Schumann’s Piano Concerto

Sunday 10th January, 2016, 3.00pm

City of Birmingham Symphony Orchestra


  • Debussy Prélude à l’après-midi d’un faune, 10′
  • Schumann Piano Concerto, 31′
  • Sibelius  Lemminkäinen Suite, 50′

Beatrice Rana’s encore – Schumann trans. Liszt – Widmung
We may be in the depths of winter, but these three romantic narratives by composers barely into their thirties should warm the hardest of hearts. Debussy’s faun and Sibelius’s hero are the stuff of legend, their unrequited love expressed in music that is by turns languid, passionate and thrilling. Schumann’s feelings for Clara were only too real, and had been strongly opposed by her father: but once they were finally married, he poured his feelings into this gorgeous concerto. To perform these three youthful masterpieces we are joined by two outstanding young artists: a superb pianist and a conductor who caused quite a stir on her UK debut with the CBSO last summer.
Has CBSO finally found its next Music Director,
article/ review by Christopher Morley, Birmingham Post :
Click here for full article
…     “So on the second Sunday in January Mirga reappeared, conducting a programme which put so many skills to the test: phrasing with a flexibility which allowed orchestral soloists to make telling contributions, collaborating with a young pianist in one of the world’s best-known concertos (and one not without its pitfalls), and making sense of the jagged structures and kaleidoscopic colours of a gritty large-scale work.She triumphed spectacularly, to huge audience acclaim (and it was a nice bonus to hear the measured clarity of her speaking voice as she informed us of a change in movement-order), and the players seemed highly enthused, too.It helps that she so obviously enjoys conducting, relishing the partnership she shares with her colleagues. It was charming to see her beaming and silently applauding the delivery of important solos, and to see her beaming with pleasure as every effect came off successfully.”      …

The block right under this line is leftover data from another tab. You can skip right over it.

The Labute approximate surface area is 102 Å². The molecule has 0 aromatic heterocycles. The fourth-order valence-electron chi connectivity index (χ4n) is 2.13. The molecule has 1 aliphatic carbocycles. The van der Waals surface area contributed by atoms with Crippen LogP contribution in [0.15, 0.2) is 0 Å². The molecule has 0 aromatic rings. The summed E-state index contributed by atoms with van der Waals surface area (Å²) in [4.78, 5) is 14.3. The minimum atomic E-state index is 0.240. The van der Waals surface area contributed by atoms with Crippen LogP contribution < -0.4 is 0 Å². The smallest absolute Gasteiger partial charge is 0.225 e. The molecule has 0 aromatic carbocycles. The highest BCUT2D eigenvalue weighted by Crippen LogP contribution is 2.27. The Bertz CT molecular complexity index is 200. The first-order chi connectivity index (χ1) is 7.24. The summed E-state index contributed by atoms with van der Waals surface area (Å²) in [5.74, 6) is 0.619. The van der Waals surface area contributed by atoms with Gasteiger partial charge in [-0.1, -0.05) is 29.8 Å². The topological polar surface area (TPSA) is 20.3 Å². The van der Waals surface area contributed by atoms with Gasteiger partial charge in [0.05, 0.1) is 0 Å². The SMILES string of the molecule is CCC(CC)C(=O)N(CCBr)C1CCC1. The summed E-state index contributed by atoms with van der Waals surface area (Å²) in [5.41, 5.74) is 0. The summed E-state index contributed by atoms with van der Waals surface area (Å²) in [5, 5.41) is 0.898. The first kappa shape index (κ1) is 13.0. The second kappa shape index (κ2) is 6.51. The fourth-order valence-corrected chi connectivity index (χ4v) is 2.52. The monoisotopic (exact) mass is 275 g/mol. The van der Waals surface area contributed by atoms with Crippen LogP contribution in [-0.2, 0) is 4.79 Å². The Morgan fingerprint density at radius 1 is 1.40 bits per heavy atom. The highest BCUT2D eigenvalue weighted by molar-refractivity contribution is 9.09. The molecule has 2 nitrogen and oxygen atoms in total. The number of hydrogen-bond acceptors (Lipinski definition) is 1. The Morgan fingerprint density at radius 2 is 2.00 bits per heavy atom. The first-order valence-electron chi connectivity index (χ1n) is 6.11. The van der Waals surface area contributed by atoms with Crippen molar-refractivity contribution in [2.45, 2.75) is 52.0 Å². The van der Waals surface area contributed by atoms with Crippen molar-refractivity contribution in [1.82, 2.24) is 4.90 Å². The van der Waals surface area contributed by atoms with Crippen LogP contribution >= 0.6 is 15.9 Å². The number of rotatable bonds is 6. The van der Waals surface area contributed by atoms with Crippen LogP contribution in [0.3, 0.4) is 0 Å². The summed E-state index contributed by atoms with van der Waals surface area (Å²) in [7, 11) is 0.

Review by Richard Bratby, ArtsDesk:
Click here for full review
…     “What Gražinytė-Tyla achieved, then, was all the more remarkable. Her ultra-precise beat and balletic podium manner have attracted unfavourable comment from people who fundamentally misunderstand how an orchestra responds to a conductor – or who simply can’t listen. That Gražinytė-Tyla has a distinctive vision – and the power to realise it – was obvious from the rapturous opening bars of Debussy’s Prélude à l’après-midi d’un faune in which she coaxed the strings to match both the colour and texture of Marie-Christine Zupancic’s daringly-soft opening flute solo, and went on to generate an unfolding sense of wonder in which even the rests felt like part of the phrasing: hanging, pregnant with expression, in a breathlessly quiet Symphony Hall.